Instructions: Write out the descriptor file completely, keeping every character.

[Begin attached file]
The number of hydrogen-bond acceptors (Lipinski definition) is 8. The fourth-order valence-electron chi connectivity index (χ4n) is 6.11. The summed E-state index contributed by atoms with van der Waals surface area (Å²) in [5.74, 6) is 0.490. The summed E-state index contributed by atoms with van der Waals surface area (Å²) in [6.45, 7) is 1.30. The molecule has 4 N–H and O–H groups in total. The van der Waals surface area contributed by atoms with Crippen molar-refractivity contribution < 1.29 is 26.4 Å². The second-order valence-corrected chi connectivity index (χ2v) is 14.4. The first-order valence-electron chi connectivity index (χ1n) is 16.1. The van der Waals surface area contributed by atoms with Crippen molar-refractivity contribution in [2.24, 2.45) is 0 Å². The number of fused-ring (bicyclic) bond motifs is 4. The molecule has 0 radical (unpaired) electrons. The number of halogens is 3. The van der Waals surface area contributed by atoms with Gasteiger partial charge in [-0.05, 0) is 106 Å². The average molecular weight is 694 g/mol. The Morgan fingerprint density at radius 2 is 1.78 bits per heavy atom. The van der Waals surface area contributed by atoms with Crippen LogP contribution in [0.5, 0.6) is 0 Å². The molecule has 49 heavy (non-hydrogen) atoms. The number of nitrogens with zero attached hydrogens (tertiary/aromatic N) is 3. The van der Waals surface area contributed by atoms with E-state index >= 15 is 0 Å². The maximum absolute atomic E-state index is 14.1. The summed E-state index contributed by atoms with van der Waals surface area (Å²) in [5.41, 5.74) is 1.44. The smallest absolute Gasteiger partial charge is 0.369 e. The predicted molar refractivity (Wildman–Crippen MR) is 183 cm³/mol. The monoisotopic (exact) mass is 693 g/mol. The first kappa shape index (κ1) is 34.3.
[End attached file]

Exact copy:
The number of hydrogen-bond acceptors (Lipinski definition) is 8. The fourth-order valence-electron chi connectivity index (χ4n) is 6.11. The summed E-state index contributed by atoms with van der Waals surface area (Å²) in [5.74, 6) is 0.490. The summed E-state index contributed by atoms with van der Waals surface area (Å²) in [6.45, 7) is 1.30. The molecule has 4 N–H and O–H groups in total. The van der Waals surface area contributed by atoms with Crippen molar-refractivity contribution < 1.29 is 26.4 Å². The second-order valence-corrected chi connectivity index (χ2v) is 14.4. The first-order valence-electron chi connectivity index (χ1n) is 16.1. The van der Waals surface area contributed by atoms with Crippen molar-refractivity contribution in [2.24, 2.45) is 0 Å². The number of fused-ring (bicyclic) bond motifs is 4. The molecule has 0 radical (unpaired) electrons. The number of halogens is 3. The van der Waals surface area contributed by atoms with Gasteiger partial charge in [-0.05, 0) is 106 Å². The average molecular weight is 694 g/mol. The Morgan fingerprint density at radius 2 is 1.78 bits per heavy atom. The van der Waals surface area contributed by atoms with Crippen LogP contribution in [0.5, 0.6) is 0 Å². The molecule has 49 heavy (non-hydrogen) atoms. The number of nitrogens with zero attached hydrogens (tertiary/aromatic N) is 3. The van der Waals surface area contributed by atoms with E-state index >= 15 is 0 Å². The maximum absolute atomic E-state index is 14.1. The summed E-state index contributed by atoms with van der Waals surface area (Å²) in [5.41, 5.74) is 1.44. The smallest absolute Gasteiger partial charge is 0.369 e. The predicted molar refractivity (Wildman–Crippen MR) is 183 cm³/mol. The monoisotopic (exact) mass is 693 g/mol. The first kappa shape index (κ1) is 34.3.